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Top Tip Tuesday- apostrophes can be tricky. Or is it apostrophe's can be tricky?

Apostrophes can be tricky. Sometimes they form possessives. Sometimes they form contractions. Can they ever make something plural?

Confusion around apostrophes means mistakes can often be spotted all around us in everyday situations. Have you ever heard of the grocer's apostrophe? Using an unnecessary apostrophe to form the plural of a noun is a very common mistake. Sometimes, it’s called the grocer’s apostrophe because of how frequently it is spotted in grocery store advertisements (3 orange’s for a pound!). Don’t do it! With very few exceptions, apostrophes do not make nouns plural.

The rules about forming possessives probably cause the most apostrophe confusion. They vary a little bit, depending on what type of noun you are making into a possessive. Here are the rules of thumb:

For most singular nouns, add apostrophe+s: The planet’s atmosphere

For most plural nouns, add only an apostrophe: The planets’ atmospheres (multiple planets)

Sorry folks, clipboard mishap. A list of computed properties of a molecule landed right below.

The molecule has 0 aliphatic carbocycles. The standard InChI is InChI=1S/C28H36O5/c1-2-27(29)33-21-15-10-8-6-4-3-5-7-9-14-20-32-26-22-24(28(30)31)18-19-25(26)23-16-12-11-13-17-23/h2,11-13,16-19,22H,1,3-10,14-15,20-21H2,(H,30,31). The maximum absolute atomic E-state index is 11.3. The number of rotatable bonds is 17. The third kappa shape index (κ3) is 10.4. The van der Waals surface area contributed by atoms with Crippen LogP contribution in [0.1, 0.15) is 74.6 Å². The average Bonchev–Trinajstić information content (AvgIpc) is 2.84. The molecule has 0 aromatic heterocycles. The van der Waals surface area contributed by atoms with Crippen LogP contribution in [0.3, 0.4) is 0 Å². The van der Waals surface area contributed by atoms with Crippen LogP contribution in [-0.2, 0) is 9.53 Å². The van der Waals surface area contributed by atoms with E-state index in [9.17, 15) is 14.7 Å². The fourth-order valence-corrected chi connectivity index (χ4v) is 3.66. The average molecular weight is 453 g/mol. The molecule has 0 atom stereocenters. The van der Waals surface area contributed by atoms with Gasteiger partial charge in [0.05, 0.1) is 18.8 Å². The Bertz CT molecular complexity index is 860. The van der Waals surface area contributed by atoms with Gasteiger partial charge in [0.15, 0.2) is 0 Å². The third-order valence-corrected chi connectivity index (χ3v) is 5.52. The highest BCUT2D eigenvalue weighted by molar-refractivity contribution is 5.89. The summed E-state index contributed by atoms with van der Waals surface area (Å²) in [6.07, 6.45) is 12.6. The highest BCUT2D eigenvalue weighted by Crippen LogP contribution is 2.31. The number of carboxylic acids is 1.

For plural nouns that do not end in s, add apostrophe+s: The children’s toys

For singular proper noun that ends in s,

add an apostrophe: Charles Dickens’ novels or add apostrophe+s: Charles Dickens’s novels

Only the apostrophe to plural proper nouns that end in s: The Smiths’ holiday

A contraction is a shortened form of a word (or group of words) that omits certain letters or sounds. In a contraction, an apostrophe represents missing letters. Contractions are usually considered to be relatively casual. If you’re writing something very formal, you may want to avoid using them except in cases like o’clock, where the full phrase (of the clock) is rare. Some writers use less common contractions when they want to represent a particular style of speech. They might write somethin’ to represent the way people often don’t pronounce the final g of “something” in speech.

It gets a bit tricky when it comes to “its” and “it’s.” In this case, “its” shows possession, while “it’s” is a contraction of “it” and “is.” A clue to share with children is that when reading the sentence, if it makes sense to change “it’s” to “it is,” then they are dealing with a contraction. For example: “Look, it’s Tom!” or “The dog hurt its foot.” It makes perfect sense to say “It is Tom” but it doesn’t make sense to say “The dog hurt it is foot.”

To let children practice where an apostrophe is placed, write example phrases but omit the apostrophe and ask them to identify where it should be by placing the sticky note in the correct position. As an extra challenge they could also write or explain the 'rule' to justify their choices.

Struggling with where to put apostrophes? Try this placement activity.

Click to view video guides to support how to use possessive apostrophes and how they are used in contractions.

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